- Former FDA chief Scott Gottlieb says the coronavirus pandemic is not contained, and that reopening will inevitably lead to more hospitalizations and suffering.
- Some US states are beginning to loosen their restrictions and are already seeing an increase in the number of new cases flooding hospitals.
- Social distancing, mask-wearing, and other preventative measures will only protect us up to a point if we choose to abandon stay-at-home orders and lockdown measures.
While some areas of the United States are ever so slowly returning to a sense of “normal” in the wake of the novel coronavirus pandemic, it’s already clear that we’re jumping the gun. Some states are still seeing increasing numbers of coronavirus cases on a week-over-week basis, and deaths continue to mount. Now, Scott Gottlieb, former commissioner of the Food and Drug Administration, says what we’ve all been thinking: COVID-19 isn’t done with us yet.
Gottlieb made his remarks during an interview on Face the Nation, stating that the virus “isn’t contained yet.” He added, “That doesn’t mean we can’t go out and start doing things, get back to some semblance of a normal life, but we need to do things differently. We need to define a new normal.”
If you look at the statistics on a state-by-state basis for coronavirus infections, deaths, and recoveries, there’s no clear pattern to any of it. Some states are still posting record numbers of new infections every week, while others are seemingly on the decline. Others appeared to be declining before reporting troubling data once again.
There are many factors at play here. The number of tests being conducted, the stay-at-home orders still in place in many states, and the reopening of certain public services in others are all playing into the larger picture. What we know for sure is that we’re not out of the woods yet, and not by a long shot.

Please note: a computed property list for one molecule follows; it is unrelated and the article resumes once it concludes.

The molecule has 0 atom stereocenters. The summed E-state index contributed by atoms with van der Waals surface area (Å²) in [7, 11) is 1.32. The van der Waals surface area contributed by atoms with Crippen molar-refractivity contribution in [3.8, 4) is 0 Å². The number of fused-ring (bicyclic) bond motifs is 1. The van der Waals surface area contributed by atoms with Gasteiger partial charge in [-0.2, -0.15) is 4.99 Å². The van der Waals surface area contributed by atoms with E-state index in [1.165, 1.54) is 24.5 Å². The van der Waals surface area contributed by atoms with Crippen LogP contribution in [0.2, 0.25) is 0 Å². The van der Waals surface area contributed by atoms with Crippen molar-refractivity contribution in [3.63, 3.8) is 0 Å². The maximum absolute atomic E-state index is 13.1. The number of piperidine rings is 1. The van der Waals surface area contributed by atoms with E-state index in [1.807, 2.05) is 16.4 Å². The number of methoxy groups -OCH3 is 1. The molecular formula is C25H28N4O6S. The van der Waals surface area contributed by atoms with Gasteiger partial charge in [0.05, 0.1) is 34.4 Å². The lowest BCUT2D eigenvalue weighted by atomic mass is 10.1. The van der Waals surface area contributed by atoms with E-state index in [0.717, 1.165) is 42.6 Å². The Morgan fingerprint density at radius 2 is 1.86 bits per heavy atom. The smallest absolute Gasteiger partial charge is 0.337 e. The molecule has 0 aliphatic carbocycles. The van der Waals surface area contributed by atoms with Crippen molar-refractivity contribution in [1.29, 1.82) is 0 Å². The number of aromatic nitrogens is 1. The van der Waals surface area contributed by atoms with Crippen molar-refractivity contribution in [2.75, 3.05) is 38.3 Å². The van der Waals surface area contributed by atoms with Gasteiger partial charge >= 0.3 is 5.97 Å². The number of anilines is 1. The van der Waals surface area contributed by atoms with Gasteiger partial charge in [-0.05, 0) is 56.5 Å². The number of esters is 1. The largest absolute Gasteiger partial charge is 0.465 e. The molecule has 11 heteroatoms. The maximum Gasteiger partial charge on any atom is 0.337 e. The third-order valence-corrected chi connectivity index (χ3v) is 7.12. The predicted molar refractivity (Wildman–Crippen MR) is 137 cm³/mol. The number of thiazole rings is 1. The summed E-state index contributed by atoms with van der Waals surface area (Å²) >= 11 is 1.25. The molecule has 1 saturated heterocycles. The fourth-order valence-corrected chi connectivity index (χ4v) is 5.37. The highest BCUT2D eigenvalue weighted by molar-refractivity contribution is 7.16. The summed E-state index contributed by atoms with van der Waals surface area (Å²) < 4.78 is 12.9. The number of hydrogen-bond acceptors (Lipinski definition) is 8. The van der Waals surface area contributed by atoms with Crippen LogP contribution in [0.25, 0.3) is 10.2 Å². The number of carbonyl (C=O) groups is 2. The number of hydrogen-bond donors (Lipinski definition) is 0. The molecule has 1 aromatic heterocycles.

Gottlieb notes that an increase in new cases in states that began to loosen their restrictions “shouldn’t be surprising.” I suppose that’s true, but if it means more suffering and deaths, then what’s the point? “We expected cases to go up and hospitalizations to bump up as we reopened,” Gottlieb told Face the Nation. “But we need to understand this isn’t contained and it’s continuing to spread.”
“If we do that on a broad basis across a whole population, it can have a big impact on spread,” he explained. “The virus is likely to continue to circulate. We’re likely to have this slow burn through the summer and then face renewed risk in the fall that we’re going to have bigger outbreaks and potential epidemics in certain states and cities.”
None of this sounds very positive, and it shouldn’t. It’s clear that while social distancing, personal accountability (wear your masks!), and shelter-in-place orders helped prevent some new cases and saved lives, abandoning it all just because we’re getting bored and restless is foolish at best.